Updated: May 5, 2020
Here at The 87 Press we are unveiling the next of our ever-growing branches of our collective machine: The Hythe. Derived from the Anglo-Saxon hȳð referring to a small river landing-place, The Hythe will be a haven of odd-bits and loose-ends, a port of poetic murmurings, and a dock harbouring small vessels of thought as they struggle to stay afloat in our saturated world of op-eds and think-pieces.
The Hythe also refers to a leafy house situated in Croydon designed in the Arts & Crafts style. A Victorian revival of the Tudor cottage submerged in the suburbs. And yet merely down the road industry was abound. First fuelled by the River Wandle, then the emergent train network, and more recently Croydon’s reinvention as a post-industrial metropolis; brutalism par excellence. What better place to think from in conceiving the futurist warehouses of thought at the interstices of service-oriented banality and cultural ephemera in a move of pure disidentification.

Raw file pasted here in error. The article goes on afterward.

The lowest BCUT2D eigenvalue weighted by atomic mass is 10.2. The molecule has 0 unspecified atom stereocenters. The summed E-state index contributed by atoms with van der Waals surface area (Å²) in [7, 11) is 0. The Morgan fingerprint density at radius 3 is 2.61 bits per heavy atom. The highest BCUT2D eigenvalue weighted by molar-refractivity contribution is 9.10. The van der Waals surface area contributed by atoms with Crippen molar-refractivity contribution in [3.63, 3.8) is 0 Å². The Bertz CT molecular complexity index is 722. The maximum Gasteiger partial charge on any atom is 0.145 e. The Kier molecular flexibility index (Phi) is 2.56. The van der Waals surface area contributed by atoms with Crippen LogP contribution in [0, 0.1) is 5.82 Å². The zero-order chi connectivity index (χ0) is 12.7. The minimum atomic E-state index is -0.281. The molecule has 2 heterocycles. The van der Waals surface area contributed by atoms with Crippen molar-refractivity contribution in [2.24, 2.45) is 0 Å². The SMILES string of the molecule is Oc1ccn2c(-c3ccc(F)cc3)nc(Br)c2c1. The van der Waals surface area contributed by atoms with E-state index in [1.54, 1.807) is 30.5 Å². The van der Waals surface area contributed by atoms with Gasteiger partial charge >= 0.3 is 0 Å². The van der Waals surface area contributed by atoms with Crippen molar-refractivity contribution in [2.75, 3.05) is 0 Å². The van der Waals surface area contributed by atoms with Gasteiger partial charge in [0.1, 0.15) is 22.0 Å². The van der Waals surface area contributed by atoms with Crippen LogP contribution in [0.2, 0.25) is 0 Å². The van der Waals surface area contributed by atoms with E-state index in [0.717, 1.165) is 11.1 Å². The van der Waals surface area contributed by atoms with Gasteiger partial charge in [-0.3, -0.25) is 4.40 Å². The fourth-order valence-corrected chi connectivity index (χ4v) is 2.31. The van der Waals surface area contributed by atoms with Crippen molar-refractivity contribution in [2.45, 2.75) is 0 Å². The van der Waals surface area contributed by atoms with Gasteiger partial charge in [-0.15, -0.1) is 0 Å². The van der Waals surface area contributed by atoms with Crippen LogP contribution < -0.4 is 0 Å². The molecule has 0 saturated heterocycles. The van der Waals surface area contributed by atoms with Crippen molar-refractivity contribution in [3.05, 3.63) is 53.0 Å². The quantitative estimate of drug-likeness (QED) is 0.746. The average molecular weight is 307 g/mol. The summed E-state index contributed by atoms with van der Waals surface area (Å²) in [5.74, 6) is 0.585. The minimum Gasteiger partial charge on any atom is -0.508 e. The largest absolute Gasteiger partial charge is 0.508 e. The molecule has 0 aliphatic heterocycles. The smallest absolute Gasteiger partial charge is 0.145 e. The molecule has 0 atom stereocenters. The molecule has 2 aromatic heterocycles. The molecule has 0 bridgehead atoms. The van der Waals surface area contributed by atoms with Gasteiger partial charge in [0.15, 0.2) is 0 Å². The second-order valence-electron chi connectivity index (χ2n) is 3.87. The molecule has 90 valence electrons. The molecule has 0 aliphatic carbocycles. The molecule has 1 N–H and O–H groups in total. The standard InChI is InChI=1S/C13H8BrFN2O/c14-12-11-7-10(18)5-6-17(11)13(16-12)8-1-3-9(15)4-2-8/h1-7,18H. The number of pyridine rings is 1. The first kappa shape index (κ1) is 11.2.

The Hythe operates as a space composed of rogue jetties where archaic misrememberings meet the pyscho-social moorings of a world both in-decay and overgrown, like the re-purposing of detritus through an impulse of poetic machination; where Blade Runner-esque vessels pass through the transit points of leaky conservatories and abandoned tenements; where motley crews run amuck and balti houses battle it out.
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Photo by Jeremy Cooper.